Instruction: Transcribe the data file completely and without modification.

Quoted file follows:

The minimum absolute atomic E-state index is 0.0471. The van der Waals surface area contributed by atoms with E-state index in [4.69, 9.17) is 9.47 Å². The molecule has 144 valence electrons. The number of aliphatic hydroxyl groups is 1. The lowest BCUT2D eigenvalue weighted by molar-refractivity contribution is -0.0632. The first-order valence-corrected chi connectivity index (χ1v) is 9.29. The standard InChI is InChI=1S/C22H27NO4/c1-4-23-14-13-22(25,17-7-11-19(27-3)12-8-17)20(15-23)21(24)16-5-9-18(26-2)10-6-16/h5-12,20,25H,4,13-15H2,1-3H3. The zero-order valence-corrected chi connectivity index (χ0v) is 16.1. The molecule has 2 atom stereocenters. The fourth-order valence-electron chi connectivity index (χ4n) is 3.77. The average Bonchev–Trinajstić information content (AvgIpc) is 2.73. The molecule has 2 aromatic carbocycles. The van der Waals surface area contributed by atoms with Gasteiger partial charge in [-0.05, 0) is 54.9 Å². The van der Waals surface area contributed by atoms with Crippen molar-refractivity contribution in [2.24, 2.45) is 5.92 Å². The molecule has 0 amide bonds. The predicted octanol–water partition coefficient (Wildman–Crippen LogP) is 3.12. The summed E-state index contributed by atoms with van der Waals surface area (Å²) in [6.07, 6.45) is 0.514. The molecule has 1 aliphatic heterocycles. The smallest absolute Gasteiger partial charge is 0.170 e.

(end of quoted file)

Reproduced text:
The minimum absolute atomic E-state index is 0.0471. The van der Waals surface area contributed by atoms with E-state index in [4.69, 9.17) is 9.47 Å². The molecule has 144 valence electrons. The number of aliphatic hydroxyl groups is 1. The lowest BCUT2D eigenvalue weighted by molar-refractivity contribution is -0.0632. The first-order valence-corrected chi connectivity index (χ1v) is 9.29. The standard InChI is InChI=1S/C22H27NO4/c1-4-23-14-13-22(25,17-7-11-19(27-3)12-8-17)20(15-23)21(24)16-5-9-18(26-2)10-6-16/h5-12,20,25H,4,13-15H2,1-3H3. The zero-order valence-corrected chi connectivity index (χ0v) is 16.1. The molecule has 2 atom stereocenters. The fourth-order valence-electron chi connectivity index (χ4n) is 3.77. The average Bonchev–Trinajstić information content (AvgIpc) is 2.73. The molecule has 2 aromatic carbocycles. The van der Waals surface area contributed by atoms with Gasteiger partial charge in [-0.05, 0) is 54.9 Å². The van der Waals surface area contributed by atoms with Crippen molar-refractivity contribution in [2.24, 2.45) is 5.92 Å². The molecule has 0 amide bonds. The predicted octanol–water partition coefficient (Wildman–Crippen LogP) is 3.12. The summed E-state index contributed by atoms with van der Waals surface area (Å²) in [6.07, 6.45) is 0.514. The molecule has 1 aliphatic heterocycles. The smallest absolute Gasteiger partial charge is 0.170 e.